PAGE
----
SUMMARY

One aspect of the present invention is a system and method to measure a pressure or other measurement at a source (e.g. a hydraulic power supply) and in or near a downhole tool and compare the measurements to verify that, for example, the supply is reaching the tool. Another aspect of the present is a system and method in which a gauge is positioned within a packer. Yet another aspect of the invention relates to a gauge that communicates with the setting chamber of a packer as well as related methods. Other aspects and features of the system and method are further discussed in the detailed description.

BRIEF DESCRIPTION OF THE DRAWINGS

The manner in which these objectives and other desirable characteristics can be obtained is explained in the following description and attached drawings in which:

FIG. 1 illustrates an embodiment of the present invention including a downhole tool, a supply, and alternate pressure measurements.

FIG. 2 shows an alternative embodiment of the present invention.

FIG. 3 illustrates an embodiment of the present invention deployed in a well.

FIG. 4 illustrates a subsection of FIG. 3.

FIG. 5 is a schematic of the present invention and the embodiment of FIG. 3.

FIG. 6 illustrates another embodiment of the present invention in which a gauge is incorporated into a packer.

FIGS. 7 and 8 illustrate yet another embodiment of the present invention in which a gauge is provided above a packer and communicates with an interior of the packer.

It is to be noted, however, that the appended drawings illustrate only typical embodiments of this invention and are therefore not to be considered limiting of its scope, for the invention may admit to other equally effective embodiments.

DETAILED DESCRIPTION OF THE INVENTION

In the following description, numerous details are set forth to provide an understanding of the present invention. However, it will be understood by those skilled in the art that the present invention may be practiced without these details and that numerous variations or modifications from the described embodiments may be possible.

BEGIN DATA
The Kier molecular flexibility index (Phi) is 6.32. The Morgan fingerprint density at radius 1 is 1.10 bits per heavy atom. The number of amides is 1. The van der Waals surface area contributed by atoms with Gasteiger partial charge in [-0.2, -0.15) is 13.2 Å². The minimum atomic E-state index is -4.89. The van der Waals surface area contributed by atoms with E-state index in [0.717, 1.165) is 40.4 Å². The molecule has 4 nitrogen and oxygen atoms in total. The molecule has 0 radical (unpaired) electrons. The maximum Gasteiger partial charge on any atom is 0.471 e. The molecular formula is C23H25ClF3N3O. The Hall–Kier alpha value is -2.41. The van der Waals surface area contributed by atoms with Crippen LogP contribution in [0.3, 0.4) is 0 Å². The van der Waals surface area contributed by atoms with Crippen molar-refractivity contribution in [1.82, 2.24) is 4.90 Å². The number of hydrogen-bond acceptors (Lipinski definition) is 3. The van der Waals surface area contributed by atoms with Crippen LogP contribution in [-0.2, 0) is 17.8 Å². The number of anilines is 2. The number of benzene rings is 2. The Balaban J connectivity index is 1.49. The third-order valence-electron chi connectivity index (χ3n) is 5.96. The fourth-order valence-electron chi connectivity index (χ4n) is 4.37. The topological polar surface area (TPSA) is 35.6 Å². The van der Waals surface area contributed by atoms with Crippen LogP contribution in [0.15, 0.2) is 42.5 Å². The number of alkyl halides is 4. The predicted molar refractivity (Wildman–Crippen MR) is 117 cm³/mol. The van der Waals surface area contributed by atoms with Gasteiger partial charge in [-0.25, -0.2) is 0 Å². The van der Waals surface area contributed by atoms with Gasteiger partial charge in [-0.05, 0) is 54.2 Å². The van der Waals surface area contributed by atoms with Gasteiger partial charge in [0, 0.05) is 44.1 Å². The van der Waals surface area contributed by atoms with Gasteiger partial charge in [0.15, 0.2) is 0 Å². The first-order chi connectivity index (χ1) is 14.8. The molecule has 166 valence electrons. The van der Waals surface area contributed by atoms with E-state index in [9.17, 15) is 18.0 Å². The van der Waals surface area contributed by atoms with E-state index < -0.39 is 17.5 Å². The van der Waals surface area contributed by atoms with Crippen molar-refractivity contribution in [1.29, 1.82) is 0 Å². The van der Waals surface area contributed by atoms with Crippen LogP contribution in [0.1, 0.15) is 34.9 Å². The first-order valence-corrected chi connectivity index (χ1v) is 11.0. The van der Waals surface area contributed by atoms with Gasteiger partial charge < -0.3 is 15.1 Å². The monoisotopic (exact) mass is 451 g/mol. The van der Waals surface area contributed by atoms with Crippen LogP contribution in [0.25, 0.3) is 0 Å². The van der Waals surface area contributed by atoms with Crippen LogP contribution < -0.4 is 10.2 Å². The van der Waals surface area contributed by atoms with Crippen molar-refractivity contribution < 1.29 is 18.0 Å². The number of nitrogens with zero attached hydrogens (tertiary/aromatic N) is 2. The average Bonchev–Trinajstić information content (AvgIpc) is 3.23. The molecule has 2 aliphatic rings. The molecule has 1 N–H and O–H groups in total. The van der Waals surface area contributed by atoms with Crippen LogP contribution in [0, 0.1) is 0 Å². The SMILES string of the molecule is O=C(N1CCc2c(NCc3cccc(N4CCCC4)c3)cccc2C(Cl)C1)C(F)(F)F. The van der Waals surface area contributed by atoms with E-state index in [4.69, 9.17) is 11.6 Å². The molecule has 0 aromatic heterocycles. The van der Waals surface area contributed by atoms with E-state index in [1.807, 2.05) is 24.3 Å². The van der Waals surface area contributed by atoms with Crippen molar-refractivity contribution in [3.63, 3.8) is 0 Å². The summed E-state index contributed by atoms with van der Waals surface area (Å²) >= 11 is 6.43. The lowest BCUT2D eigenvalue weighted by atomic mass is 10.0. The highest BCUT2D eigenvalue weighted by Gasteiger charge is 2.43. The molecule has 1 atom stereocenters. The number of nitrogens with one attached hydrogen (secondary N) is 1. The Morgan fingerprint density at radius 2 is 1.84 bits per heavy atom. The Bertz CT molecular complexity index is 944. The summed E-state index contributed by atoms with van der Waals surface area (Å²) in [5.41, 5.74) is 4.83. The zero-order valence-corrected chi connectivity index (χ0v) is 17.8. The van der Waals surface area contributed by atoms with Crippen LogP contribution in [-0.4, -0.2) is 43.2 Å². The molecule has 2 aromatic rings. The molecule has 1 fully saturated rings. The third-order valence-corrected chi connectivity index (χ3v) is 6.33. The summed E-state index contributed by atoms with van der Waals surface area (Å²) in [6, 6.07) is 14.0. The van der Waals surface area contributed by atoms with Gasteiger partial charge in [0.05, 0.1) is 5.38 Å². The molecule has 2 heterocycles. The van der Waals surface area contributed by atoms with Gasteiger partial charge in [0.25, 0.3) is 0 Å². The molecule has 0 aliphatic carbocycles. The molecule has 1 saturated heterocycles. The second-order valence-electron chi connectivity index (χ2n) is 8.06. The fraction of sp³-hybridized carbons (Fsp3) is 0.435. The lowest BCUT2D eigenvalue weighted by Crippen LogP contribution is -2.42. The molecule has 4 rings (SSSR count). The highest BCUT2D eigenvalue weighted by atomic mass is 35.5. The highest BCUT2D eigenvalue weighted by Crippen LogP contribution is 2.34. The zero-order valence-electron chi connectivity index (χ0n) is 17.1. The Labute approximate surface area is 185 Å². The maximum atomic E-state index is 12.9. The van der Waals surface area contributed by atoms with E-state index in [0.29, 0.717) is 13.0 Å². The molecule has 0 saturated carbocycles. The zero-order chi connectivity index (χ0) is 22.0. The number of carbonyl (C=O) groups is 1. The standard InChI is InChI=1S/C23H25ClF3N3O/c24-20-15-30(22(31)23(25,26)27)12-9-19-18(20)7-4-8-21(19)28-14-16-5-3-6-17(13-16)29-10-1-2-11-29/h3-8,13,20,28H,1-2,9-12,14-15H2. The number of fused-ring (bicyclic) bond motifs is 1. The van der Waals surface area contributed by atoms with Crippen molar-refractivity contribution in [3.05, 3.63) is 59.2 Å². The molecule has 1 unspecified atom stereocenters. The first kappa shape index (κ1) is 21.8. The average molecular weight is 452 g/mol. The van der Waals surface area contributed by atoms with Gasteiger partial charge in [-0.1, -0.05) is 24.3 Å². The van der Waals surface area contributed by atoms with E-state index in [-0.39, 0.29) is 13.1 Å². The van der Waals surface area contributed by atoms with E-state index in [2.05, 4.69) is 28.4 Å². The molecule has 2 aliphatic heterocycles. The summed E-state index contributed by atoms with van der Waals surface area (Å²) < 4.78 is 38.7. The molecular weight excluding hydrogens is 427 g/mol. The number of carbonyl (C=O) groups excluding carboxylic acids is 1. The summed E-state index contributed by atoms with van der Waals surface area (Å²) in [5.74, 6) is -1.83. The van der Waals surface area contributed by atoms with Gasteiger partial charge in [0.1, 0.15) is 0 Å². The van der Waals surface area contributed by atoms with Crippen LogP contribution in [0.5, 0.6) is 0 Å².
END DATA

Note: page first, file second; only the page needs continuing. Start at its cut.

The present invention relates to various apparatuses, systems and methods for measuring well functions. One aspect of the present invention relates to a measurement method comprising measuring a characteristic of a supply, measuring the characteristic in or near a downhole tool and spaced from the supply measurement, and comparing the measurements (e.g., using a surface or downhole controller, computer, or circuitry). Another aspect of the present invention relates to a measurement system, comprising a first sensor adapted to measure a characteristic of a supply, a second sensor adapted to measure the characteristic in or near a downhole tool, the second sensor measuring the characteristic at a point that is spaced from the supply measurement. Other aspects of the present invention, which are further explained below, relate to verifying downhole functions using the measurements, improving feedback, providing instrumentation to downhole equipment without incorporating the gauges within the equipment itself and other methods, systems, and apparatuses. Further aspects of the present invention relate to placement of gauges in or near packers as well as related systems and methods.

As an example, FIG. 1 illustrates a well tool 10 attached to a conduit 12. The tool has a hydraulic chamber 14, such as a setting chamber, therein. The hydraulic chamber 14 may be, for example, an area within the tool 10 into which hydraulic fluid is supplied to actuate the tool 10. A remote source 16 supplies hydraulic fluid to the well tool 10 (i.e., the hydraulic chamber 14) via a hydraulic control line 18. The source 16 may be located at the surface or downhole. A first sensor 20 measures a characteristic at the source 16. For example, the sensor 20 may measure the pressure of the hydraulic fluid at the source 16 that is supplied to the control line 18. A second sensor 22 measures the characteristic in the control line 18 at a position near the tool 10 and spaced from the first sensor measurement. If applied to the example mentioned above, the second sensor may measure the pressure in the control line 18 proximal the well tool 10. FIG. 1 also shows an alternative design in which the alternative second sensor 24 measures the characteristic in the tool 10 (e.g., in the hydraulic chamber 14). The alternative second sensor 24 may be external to the tool 10 in which case the sensor 24 is hydraulically and functionally plumbed to measure the pressure in the tool 10. Alternatively, the sensor 10 is positioned within the tool 10. The sensors 22 and 24 are described as alternatives and only one may be used, although alternative arrangements may use both sensors 22 and 24.